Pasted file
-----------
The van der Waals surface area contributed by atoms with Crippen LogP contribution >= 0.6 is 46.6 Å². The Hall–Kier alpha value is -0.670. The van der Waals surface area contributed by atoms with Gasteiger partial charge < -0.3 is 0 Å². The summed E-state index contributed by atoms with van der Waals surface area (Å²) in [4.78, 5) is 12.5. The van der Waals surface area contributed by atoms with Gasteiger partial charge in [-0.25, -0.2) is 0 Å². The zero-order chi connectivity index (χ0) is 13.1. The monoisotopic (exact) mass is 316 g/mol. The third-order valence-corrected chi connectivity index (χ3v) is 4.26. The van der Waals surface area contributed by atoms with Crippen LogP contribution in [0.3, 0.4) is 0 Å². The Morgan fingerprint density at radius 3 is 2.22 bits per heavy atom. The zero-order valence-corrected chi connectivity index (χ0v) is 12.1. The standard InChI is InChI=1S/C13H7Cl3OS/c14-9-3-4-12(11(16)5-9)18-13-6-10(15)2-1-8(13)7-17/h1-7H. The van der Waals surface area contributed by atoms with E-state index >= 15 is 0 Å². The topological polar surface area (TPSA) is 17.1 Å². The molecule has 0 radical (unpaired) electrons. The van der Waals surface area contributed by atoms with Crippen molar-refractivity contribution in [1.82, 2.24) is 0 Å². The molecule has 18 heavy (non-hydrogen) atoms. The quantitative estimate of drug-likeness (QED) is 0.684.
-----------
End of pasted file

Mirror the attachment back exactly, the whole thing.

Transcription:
The van der Waals surface area contributed by atoms with Crippen LogP contribution >= 0.6 is 46.6 Å². The Hall–Kier alpha value is -0.670. The van der Waals surface area contributed by atoms with Gasteiger partial charge < -0.3 is 0 Å². The summed E-state index contributed by atoms with van der Waals surface area (Å²) in [4.78, 5) is 12.5. The van der Waals surface area contributed by atoms with Gasteiger partial charge in [-0.25, -0.2) is 0 Å². The zero-order chi connectivity index (χ0) is 13.1. The monoisotopic (exact) mass is 316 g/mol. The third-order valence-corrected chi connectivity index (χ3v) is 4.26. The van der Waals surface area contributed by atoms with Crippen LogP contribution in [0.3, 0.4) is 0 Å². The Morgan fingerprint density at radius 3 is 2.22 bits per heavy atom. The zero-order valence-corrected chi connectivity index (χ0v) is 12.1. The standard InChI is InChI=1S/C13H7Cl3OS/c14-9-3-4-12(11(16)5-9)18-13-6-10(15)2-1-8(13)7-17/h1-7H. The van der Waals surface area contributed by atoms with E-state index >= 15 is 0 Å². The topological polar surface area (TPSA) is 17.1 Å². The molecule has 0 radical (unpaired) electrons. The van der Waals surface area contributed by atoms with Crippen molar-refractivity contribution in [1.82, 2.24) is 0 Å². The molecule has 18 heavy (non-hydrogen) atoms. The quantitative estimate of drug-likeness (QED) is 0.684.